I was surprised, like many of you, when I woke up and read the news.
The Milwaukee Brewers signed Corey Hart to a three year deal that will keep him in Milwaukee through 2013. The pact is reportedly worth $26.25 million.
Hart, 28, is having a career season for the Brewers. After going yard Sunday, Hart now sits with 23 home runs. He is hitting .288/.346/.565/.911 in 347 at bats. Pretty incredible numbers for a player many wanted cut earlier this season. It hasn't been all perfect for Hart though. He has struggled in right field this season posting a -12.8 UZR/150, easily his worst season defensively in his career. Despite those very poor fielding numbers, Hart has still registered as a 2.1 WAR player this season.
My favorite part of this contract is the length. Seeing as Hart was still under team control for one more season, the deal really only extends him for two additional seasons. Based on projections, Hart was likely going to make around $7-9 million dollars in his final season of arbitration, so the deal doesn't seem to unreasonable. Many who dislike this deal cite a possibility of Hart regressing back to his struggling form. Even if that happens, the length of this contract really won't hurt the Brewers future plans too bad.
Taking the final year of arbitration into account, Hart's deal breaks down to two years, somewhere in the range of $17-19 million. Not cheap, but not too bad considering just how well Hart has hit this season. With the going market rate of $4 million per 1.0 WAR, the deal seems fair. I don't think there are many people out there who don't think Hart can realistically accumulate a 7.0 WAR over the next three seasons.
What I take from this deal is what it means to the future of the organization. The two other players scheduled to hit free agency with Hart were Prince Fielder and Rickie Weeks. After the extension, the writing is now on the wall for both players.
Hart will be scheduled to make around $10 million in 2013, the final year of the deal. Combine that with the other players signed through that date (Ryan Braun, Yovani Gallardo), the Brewers now have $ 27 million already committed that season. If the Brewers were really serious about signing Prince Fielder long term, Hart would not have been offered an extension. If Fielder were to sign after this deal, the Brewers would have nearly 60% of their payroll committed to four players that season. In a small market like Milwaukee, that just can't happen.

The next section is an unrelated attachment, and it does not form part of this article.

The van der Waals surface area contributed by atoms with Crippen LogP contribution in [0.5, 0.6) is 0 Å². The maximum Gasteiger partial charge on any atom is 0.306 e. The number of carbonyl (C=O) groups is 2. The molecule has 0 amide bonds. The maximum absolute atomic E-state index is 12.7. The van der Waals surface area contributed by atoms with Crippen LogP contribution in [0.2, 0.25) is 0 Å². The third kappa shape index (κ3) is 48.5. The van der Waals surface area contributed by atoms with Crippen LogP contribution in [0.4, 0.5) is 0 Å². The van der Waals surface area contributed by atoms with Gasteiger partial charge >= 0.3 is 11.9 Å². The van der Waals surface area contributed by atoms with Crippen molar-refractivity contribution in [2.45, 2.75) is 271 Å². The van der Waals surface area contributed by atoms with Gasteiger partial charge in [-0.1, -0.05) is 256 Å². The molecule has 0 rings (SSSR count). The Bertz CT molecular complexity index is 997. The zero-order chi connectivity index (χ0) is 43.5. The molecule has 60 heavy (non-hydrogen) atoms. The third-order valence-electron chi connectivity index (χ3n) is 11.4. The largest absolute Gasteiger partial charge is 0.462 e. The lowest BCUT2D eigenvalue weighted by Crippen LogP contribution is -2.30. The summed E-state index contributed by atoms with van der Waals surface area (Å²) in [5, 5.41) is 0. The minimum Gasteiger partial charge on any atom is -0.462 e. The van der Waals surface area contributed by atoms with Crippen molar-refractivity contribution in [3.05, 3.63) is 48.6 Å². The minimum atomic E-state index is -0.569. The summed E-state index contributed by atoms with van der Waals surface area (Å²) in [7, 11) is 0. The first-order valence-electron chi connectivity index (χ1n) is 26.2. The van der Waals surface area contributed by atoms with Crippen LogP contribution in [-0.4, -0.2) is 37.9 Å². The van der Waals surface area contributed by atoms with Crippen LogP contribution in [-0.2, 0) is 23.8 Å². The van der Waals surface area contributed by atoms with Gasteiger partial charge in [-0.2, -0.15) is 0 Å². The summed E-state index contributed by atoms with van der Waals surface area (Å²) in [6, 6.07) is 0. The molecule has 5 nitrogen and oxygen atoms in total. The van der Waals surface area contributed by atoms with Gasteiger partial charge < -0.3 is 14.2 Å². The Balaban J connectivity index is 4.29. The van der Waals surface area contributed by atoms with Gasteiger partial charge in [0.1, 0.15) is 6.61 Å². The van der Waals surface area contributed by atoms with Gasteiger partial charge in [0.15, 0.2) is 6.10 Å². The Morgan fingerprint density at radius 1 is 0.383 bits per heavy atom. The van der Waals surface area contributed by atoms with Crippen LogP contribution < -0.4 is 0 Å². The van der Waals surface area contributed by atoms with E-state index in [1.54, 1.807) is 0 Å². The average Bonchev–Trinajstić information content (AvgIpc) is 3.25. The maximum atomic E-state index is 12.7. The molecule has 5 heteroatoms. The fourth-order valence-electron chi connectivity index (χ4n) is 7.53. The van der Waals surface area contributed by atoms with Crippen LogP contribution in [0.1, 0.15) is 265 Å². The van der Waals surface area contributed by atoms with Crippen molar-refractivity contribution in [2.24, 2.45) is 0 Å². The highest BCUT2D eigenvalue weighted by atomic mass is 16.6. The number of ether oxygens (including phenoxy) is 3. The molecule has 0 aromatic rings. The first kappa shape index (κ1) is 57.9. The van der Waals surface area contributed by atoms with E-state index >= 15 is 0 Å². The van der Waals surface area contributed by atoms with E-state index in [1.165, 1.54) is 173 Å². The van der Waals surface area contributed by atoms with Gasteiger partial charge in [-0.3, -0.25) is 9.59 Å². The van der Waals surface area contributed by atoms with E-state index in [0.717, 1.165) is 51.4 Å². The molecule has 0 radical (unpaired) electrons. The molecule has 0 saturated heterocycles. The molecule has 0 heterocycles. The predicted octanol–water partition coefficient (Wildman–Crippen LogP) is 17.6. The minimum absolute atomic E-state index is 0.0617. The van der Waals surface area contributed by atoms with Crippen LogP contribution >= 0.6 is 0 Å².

However, with Weeks, the Brewers can now shift their focus to him. I have to say, I'm disappointed Hart's extension was given precedence over Weeks. I've said all along I think Weeks could be an absolute steal.
Looking around the league, second basemen are severely underpaid. The only second basemen making over $10 million per season are Chase Utley and Brian Roberts. Roberts has been injured this season, but has still racked up 13.0 WAR combined over the last three seasons. In Utley, the Phillies have been just spoiled. Over the last three years, Utley has a combined WAR of over 22.0. Those numbers are unheard of. At fair market value, he should fetch $28-30 million a season, or $18 million more than his current contract.
The best part about extending Weeks is the Brewers wouldn't even need to sniff that pay range. I think a five year deal worth $35-40 million would get the job done. Considering Weeks is swinging the bat better than ever and is already a 4+ WAR player this season, that's very reasonable.
In short, the Corey Hart signing was a decent deal for the Brewers. Hopefully Hart is able to keep up his current torrid bat and start playing better defense. If he does both, the deal could be incredible for the Brewers, If not, they are only on the hook until 2013. It's the type of low risk, high reward deal fans like to see. If they are able to fetch some decent players for Fielder this offseason, the future doesn't seem so bad. It's tough to imagine how quickly these negotiations progressed. In the span of 48 hours, Corey Hart went from possibly being dealt to signed long term. Like they say, baseball is a game of inches.